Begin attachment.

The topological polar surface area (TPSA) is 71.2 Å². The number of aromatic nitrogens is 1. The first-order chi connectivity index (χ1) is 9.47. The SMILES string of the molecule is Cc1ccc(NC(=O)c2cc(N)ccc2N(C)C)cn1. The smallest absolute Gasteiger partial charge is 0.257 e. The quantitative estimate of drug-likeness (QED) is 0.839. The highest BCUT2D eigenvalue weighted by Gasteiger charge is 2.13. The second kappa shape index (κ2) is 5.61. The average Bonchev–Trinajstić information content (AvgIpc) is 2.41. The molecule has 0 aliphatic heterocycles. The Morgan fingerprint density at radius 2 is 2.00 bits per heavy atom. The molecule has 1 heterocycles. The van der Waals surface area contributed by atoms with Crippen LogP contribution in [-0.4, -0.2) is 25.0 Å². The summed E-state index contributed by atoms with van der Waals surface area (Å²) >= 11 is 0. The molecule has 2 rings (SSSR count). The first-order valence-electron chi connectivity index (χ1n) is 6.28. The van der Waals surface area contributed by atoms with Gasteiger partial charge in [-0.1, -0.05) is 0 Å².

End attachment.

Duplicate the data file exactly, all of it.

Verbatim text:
The topological polar surface area (TPSA) is 71.2 Å². The number of aromatic nitrogens is 1. The first-order chi connectivity index (χ1) is 9.47. The SMILES string of the molecule is Cc1ccc(NC(=O)c2cc(N)ccc2N(C)C)cn1. The smallest absolute Gasteiger partial charge is 0.257 e. The quantitative estimate of drug-likeness (QED) is 0.839. The highest BCUT2D eigenvalue weighted by Gasteiger charge is 2.13. The second kappa shape index (κ2) is 5.61. The average Bonchev–Trinajstić information content (AvgIpc) is 2.41. The molecule has 0 aliphatic heterocycles. The Morgan fingerprint density at radius 2 is 2.00 bits per heavy atom. The molecule has 1 heterocycles. The van der Waals surface area contributed by atoms with Crippen LogP contribution in [-0.4, -0.2) is 25.0 Å². The summed E-state index contributed by atoms with van der Waals surface area (Å²) >= 11 is 0. The molecule has 2 rings (SSSR count). The first-order valence-electron chi connectivity index (χ1n) is 6.28. The van der Waals surface area contributed by atoms with Gasteiger partial charge in [-0.1, -0.05) is 0 Å².